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Limited tenders, frameworks and direct awards: new rules

Written by Thornton & Lowe


Jun 07, 2024

Limited tenders and direct awards - changes due to the Procurement Act 2023

The Procurement Act 2023 is changing many areas of public sector procurement. One specific area, which is a significant area and potential risk for many public sector suppliers, is the the introduction of limited tenders and the implications for direct awards. If you organisation uses direct awards as a key route to sell into the public sector, via key frameworks such as CCS, you need to carefully consider the impact.

If you are a bidder or supplier of goods, services, or works for the public sector, you may be familiar with the concept of direct awards. A direct award is a type of procurement process where a public sector buyer awards a contract to a single supplier, from a framework they are approved on, but importantly without further competitive tendering. This means that the buyer does not have to publish a contract notice, invite bids, or evaluate proposals from multiple suppliers. Instead, they need to justify why but further competition is not required. Some framework agreements simply have that the higher scoring bidder (when bidding to get onto the framework) have the first opportunity for any new business and a direct award can be made. Other frameworks require a mini competition or call-off to ensure value for money is achieved from all approved suppliers on the relevant lot on the framework. However, many frameworks allow for both call-off or direct award to any supplier.

The impact of limited tendering for suppliers - quick answer

Limited tenders, or the limited tendering procedure is the new name for direct award, and it will allow public sector buyers to award contracts to a single supplier without a competitive process, under certain circumstances and conditions. However, the Procurement Act 2023 also introduces more safeguards and scrutiny for the use of limited tendering procedure, such as:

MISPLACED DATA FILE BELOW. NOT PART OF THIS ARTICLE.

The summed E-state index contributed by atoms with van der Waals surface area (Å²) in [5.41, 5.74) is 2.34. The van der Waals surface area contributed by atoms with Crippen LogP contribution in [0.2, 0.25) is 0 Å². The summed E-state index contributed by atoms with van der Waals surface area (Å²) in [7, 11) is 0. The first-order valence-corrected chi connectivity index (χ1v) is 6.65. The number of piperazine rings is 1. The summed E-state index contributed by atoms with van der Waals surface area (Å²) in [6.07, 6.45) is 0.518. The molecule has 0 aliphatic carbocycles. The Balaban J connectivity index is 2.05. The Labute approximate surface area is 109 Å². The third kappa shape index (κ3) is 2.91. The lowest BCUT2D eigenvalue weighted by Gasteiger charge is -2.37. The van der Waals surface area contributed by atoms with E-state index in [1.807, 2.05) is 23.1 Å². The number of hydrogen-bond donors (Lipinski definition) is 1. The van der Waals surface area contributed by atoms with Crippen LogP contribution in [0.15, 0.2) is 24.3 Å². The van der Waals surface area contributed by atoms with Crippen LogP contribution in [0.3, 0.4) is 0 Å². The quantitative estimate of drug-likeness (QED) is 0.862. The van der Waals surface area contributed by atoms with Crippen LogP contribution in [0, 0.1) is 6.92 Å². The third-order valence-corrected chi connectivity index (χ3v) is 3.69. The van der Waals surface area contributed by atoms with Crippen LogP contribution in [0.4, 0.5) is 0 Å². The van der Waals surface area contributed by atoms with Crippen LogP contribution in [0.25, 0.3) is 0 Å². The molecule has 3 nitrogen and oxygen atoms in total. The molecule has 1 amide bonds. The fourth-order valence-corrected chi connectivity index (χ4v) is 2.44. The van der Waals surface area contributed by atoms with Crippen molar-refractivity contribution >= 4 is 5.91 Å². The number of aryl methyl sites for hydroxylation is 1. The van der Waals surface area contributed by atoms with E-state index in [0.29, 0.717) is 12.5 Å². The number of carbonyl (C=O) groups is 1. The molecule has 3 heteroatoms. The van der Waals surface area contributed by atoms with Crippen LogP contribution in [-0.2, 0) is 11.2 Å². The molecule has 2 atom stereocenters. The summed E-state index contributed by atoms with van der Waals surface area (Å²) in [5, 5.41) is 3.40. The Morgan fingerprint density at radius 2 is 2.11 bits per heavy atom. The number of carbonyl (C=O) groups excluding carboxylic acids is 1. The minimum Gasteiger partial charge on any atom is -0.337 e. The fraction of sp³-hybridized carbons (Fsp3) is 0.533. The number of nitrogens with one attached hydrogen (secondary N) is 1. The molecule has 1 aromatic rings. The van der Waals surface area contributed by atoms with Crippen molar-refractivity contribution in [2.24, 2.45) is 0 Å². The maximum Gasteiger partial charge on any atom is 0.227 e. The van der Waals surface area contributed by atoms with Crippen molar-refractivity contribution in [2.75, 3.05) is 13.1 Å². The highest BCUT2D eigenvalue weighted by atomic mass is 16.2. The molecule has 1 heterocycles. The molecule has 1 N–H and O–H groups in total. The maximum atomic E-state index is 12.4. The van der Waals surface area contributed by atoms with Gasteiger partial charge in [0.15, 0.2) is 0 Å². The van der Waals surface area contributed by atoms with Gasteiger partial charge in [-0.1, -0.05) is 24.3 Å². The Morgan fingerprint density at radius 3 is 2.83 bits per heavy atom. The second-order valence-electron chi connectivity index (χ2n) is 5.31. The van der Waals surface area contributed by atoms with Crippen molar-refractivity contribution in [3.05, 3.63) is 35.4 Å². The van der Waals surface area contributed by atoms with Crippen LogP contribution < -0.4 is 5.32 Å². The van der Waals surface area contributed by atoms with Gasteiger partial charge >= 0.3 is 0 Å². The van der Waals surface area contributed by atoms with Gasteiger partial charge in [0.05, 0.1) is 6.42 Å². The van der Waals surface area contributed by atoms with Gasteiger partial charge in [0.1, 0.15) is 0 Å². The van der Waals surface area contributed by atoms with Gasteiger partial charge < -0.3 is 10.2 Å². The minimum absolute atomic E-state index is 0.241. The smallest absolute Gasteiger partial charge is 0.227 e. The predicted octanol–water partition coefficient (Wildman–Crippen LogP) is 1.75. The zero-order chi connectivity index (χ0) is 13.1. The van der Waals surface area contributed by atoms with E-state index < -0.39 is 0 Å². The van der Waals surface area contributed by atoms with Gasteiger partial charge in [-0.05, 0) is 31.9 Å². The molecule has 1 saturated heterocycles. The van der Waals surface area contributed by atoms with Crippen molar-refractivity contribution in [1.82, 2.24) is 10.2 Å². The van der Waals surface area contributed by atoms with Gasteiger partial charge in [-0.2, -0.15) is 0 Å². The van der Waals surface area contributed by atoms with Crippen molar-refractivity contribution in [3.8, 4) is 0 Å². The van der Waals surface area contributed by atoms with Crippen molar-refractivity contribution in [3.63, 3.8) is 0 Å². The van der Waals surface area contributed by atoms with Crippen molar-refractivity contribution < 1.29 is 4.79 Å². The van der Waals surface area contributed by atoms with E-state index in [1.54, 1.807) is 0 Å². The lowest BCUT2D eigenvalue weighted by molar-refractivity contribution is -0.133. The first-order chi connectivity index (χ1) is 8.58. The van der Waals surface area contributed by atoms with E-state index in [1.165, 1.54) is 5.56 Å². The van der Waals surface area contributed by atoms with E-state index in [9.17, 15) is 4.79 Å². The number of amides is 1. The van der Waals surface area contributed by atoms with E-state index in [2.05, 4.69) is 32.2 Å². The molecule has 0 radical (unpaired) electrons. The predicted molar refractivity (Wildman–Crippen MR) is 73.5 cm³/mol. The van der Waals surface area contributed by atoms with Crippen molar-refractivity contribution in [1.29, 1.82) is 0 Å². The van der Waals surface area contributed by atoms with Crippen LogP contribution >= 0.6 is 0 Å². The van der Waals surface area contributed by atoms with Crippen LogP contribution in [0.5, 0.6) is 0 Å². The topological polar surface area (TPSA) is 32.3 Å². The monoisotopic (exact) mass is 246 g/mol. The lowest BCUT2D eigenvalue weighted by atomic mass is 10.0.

• Requiring public sector buyers to publish a notice of their intention, allowing other interested suppliers to challenge the decision, and;
  • Publishing the details and value of the contract awarded.
Procurement Bill 2023 update

Limited tenders and direct awards

Direct awards are used in procurement when the buyer has a clear and justified reason to select a specific supplier, such as:

  • The supplier is the only one capable of providing the required goods, services, or works, and there is no reasonable alternative or substitute available. This can be due to the technical specifications, the intellectual property rights, the exclusive rights, or the compatibility issues of the goods, services, or works.
  • There is an urgent need for the goods, services, or works due to unforeseen events, such as emergencies, disasters, or crises, and a competitive tendering procedure would be impractical or impossible. This can be due to the extreme urgency, the public health and safety, the national security, or the environmental protection of the situation.
  • The buyer has already conducted a competitive tendering procedure and has identified the most suitable supplier, but needs to extend or modify the existing contract due to technical, economic, or legal reasons. This can be due to the unforeseen changes, the additional works, the performance issues, or the contract termination of the original contract.

However, the buyer cannot use direct awards for any other reasons, such as convenience, preference, cost, or speed, as this would violate the principles of fair competition, equal treatment, and transparency that govern the public procurement system. The buyer also has to comply with the following criteria and conditions when using direct awards:

  • The buyer has to provide sufficient evidence and documentation to support and justify their decision to use direct awards, and to demonstrate that they have followed the relevant rules and regulations.